Post # 1
So I ordered 200 invitations from a company I was happy with but now shall remain nameless. Their website showed a photo of wedding invitations with backing and ribbon, so I ordered them. There was an option to have them assembled by the company, but I thought that just meant putting the various cards and envelopes together so I didn’t select it.
My invitations came today, and I was horrified to open the box and see SPOOLS of ribbon. Apparently we have to cut our own ribbon and tie it onto the cards. This is going to look HORRIBLE. How are we going to be able to tie it snugly enough so it doesnt look ridiculous? Not to mention I have no clue how long to cut the ribbon, and oh yeah I have to do it 200 times.
In addition to that, we have to glue the backing paper onto the invitations ourselves. There’s no way we are going to be able to perfectly align 200 cards, so they’re all going to be skewed and screwed up.
Has anyone else had this happen? I feel so foolish, I am furious at myself for not spending the extra money to have them assembled but I truly did not know what that meant. I thought that what you saw on the website was what you got.
Any tips from those who did DIY on how to make our ribbons look halfway decent and how to make sure our cards are lined up? Any advice is very welcome, I think our invitations are going to look cheap and ridiculous!
Post # 3
@All In: I don’t have any experience regarding the ribbons since my invites didn’t have ribbon, but I remember seeing another bee posting on here a while back with a great idea about how to line up the paper corners . . . I thought I bookmarked it on my computer but can’t find it now 🙁 I will try to describe it, maybe someone else saw it too …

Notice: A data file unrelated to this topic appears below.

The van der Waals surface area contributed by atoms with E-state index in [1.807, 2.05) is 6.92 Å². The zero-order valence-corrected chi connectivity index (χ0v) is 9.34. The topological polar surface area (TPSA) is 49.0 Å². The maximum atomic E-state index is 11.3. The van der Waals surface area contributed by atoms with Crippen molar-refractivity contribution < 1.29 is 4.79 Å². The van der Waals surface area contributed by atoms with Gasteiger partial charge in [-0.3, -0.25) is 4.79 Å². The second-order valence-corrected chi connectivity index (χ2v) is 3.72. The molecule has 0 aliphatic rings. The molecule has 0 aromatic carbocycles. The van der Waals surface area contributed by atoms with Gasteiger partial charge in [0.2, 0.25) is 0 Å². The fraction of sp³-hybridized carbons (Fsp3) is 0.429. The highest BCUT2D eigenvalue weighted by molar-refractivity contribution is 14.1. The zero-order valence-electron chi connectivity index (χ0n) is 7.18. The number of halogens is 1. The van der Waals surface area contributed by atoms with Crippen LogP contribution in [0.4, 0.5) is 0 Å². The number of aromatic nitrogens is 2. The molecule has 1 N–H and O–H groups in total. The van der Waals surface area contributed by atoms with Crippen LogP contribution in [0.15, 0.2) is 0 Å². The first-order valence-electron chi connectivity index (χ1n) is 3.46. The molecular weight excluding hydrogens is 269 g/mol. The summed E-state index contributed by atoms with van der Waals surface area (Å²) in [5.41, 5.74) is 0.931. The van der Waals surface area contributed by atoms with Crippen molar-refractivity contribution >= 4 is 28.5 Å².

basically you get a square corner photo mat and cut it diagonally so that you have two v shaped pieces. you then measure how wide the border is for your backing paper and top card, i.e. 1/8 inch or whatever, and glue the 2 pieces of photo mat so that they are offset by your border measurement. You can then use it as a template to line up the cards.
I will continue to see if i can find that post, because it is easier to understand with pictures!
Post # 4
Well, there are several ways that I’ve seen ribbon used in conjunction with invitations. So, I’m not sure which one you are talking about, but here are a couple of tips.
I would get a tape gun. Glue will take too long to dry and while it’s drying things can get wonky and make a mess. I used a Scotch Advanced Tape Glider which is expensive and the tape has an adhesive smell, but was very efficient which was important to me because my printer took SO long. You could also get just small double sided tape dispensers but these don’t roll up the paper after the tape is used and you’ll probably need a lot of them.
I haven’t used it, but you may want to check out The Jigster which is supposed to help you align the mounting card and invitation.
Post # 5
Ah, I was trying to remember the name of the tool . . . The Jigster!
here is the thread that I was trying to remember
towards the bottom, another bee explains how she made her own jigster, along with a youtube video link. She explained it way better than me 🙂
You could just get a $1 picture frame with a mat from the dollar store and use that, since you just need the edges to line up.
Post # 6
@All In: The Jigster is super handy for lining up (and squaring up!) your cards. It will save you much time and heartache. Double-sided tape works best for DIY — 3M makes a permanent double-sided tape that’s very easy to use and budget friendly. It’ll hold your cards together through the post just fine. Glue can work, but some papers will ripple when exposed to moisture (even a glue stick), so start by assembling one or two and then checking them 24 hours later to see if everything is holding up like you expected. If all is well, then go ahead with the rest of your invitations.
Also, I have a couple of sash-tying demonstration videos that I share with our clients — maybe one of them will help you out? http://vimeo.com/magpiepaper